The HP 1518ni finally became too unreliable and it was time for a replacement, I was surprised to discover we bought it back in 2009 – 14 years is a pretty good run for any bit of technology. I’d done both toner refills, and aftermarket cartridges in that HP printer with fairly good success. If I was willing to toss another $100 towards new toner it probably would have gone on for more time, but far too often it would choke with the size of print jobs being sent from the various systems (32MB of RAM just doesn’t cut it anymore).

I spent a while searching through various options. We’ve recently gotten a subscription to Consumer Reports and I used that as a source to help decide between many options. Some of the multi-function printer & scanner combinations were pretty attractive. Initially I had 3 choices I was looking at in detail.

  1. Brother MFC-L3770CDW Printer – $599.99 – OEM and 3rd party toner options.
  2. Canon Color imageCLASS MF743Cdw Printer – $649.00 – OEM and 3rd party toner options.
  3. Epson EcoTank ET-2850 Printer – $399.99 – InkJet, but without the small cartridge problem.

The cost of the multi-function laser helped reduce my enthusiasm for them. The physical size of the units would have also been a challenge for the space I had currently for the printer. The InkJet option was something I seriously looked at, but after seeing an in-law’s regular InkJet printout, I immediately noticed the crispness difference relative to laser on text printing. Any of these three would be good choices, well reviewed and very capable machines.

A few more options I explored.

  1. HP Color Laserjet Pro M255dw – $484.99 – Single function, OEM toner only.
  2. Brother HL-L3270CDW Printer– $399.99 – Single function, OEM and 3rd party toner.
  3. Canon imageCLASS MF642Cdw Colour Laser Printer– $399.99 – Multi-function, OEM and 3rd party toner.

You’ll see that my choices have pivoted to laser printers only, and at a lower overall price point. The HP was eliminated based on price, but also it seems that HP has become very hostile to 3rd party toner. Now it’s not clear if Brother has also adopted a similar posture, there seems to be some evidence they have in newer firmware updates. I didn’t dig too deeply with the Canon, but suspect similar hi-jinks is happening. While I understand that from a product service and support point of view only allowing OEM consumables simplifies things, I wish they’d allow you to override it as an opt-out of support choice vs. forcing you down a path.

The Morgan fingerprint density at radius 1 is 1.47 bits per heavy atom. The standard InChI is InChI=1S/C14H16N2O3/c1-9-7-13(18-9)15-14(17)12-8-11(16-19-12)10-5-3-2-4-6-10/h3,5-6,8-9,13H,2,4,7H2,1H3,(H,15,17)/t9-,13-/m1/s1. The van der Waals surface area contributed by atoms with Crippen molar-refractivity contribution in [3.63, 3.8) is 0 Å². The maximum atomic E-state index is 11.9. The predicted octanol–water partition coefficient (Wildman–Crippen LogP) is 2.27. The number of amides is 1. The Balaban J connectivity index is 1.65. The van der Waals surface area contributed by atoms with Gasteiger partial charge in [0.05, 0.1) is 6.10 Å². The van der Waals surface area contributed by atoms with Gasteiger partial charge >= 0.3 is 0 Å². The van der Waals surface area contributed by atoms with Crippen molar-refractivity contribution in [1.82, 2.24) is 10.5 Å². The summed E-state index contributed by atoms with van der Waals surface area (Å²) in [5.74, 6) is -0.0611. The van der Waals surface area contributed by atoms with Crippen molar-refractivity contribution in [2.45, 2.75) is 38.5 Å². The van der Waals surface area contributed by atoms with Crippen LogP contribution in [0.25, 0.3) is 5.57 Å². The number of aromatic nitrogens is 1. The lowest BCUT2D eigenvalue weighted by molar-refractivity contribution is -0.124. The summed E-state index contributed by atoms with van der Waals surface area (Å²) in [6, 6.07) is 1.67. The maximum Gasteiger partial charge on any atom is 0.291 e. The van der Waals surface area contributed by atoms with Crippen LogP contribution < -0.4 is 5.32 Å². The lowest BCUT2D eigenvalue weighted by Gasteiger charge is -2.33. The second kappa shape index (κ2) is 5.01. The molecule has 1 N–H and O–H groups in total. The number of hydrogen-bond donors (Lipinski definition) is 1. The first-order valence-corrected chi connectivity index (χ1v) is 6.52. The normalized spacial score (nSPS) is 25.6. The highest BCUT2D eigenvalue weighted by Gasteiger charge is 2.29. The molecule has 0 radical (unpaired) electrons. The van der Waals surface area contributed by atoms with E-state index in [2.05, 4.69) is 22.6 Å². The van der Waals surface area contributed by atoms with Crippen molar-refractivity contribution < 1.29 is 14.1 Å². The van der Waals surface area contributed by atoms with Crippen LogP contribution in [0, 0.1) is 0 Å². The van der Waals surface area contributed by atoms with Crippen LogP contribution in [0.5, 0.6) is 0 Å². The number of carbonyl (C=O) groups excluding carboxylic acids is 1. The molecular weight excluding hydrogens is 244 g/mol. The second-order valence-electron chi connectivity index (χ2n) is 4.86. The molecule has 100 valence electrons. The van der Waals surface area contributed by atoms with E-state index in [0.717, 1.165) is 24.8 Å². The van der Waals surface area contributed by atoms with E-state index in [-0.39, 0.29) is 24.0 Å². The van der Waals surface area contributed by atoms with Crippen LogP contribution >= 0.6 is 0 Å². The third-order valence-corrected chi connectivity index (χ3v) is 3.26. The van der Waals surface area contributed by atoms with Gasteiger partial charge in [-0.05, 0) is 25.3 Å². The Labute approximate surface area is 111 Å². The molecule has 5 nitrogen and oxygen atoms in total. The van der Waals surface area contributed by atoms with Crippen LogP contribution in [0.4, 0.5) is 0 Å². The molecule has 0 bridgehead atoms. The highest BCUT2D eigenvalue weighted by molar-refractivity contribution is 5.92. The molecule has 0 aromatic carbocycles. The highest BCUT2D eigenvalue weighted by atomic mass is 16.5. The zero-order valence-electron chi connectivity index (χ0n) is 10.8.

It became a bake off between the Brother and the Canon, while they were the same price point they offered different features. I really wanted to like the Canon, despite the Brother having better quality prints as per the reviews. Both appeared to have pretty solid OSX support, where the HP did not. In the end, the physical size of the Canon eliminated it as an option, it simply wouldn’t fit in the cabinet where I keep the printer.

The Brother neatly fits in the same space as the old HP. It had no problem with a wired connection and the web interface came up without any fuss.  From a client perspective, the Macs running OSX and Chromebooks also were able to connect to the printer just fine. So far printing has ‘just worked’ which is the ideal. I was able even to print directly from my Pixel 4a which worked surprisingly well. Having 256MB of RAM and current OS support is a huge uplift in usability.

Looking at firmware updates, I can see that the current latest version is 1.60. My printer status page says that I’m currently on: Main Firmware Version 1.33, Sub1 Firmware Version 1.14. Unless there is a super important reason to upgrade, I’ll not. The security risk is minimal relative to the pain of being blocked from using 3rd party toner. I may still buy OEM toner for the first while, but having the option to use cheaper toner is attractive.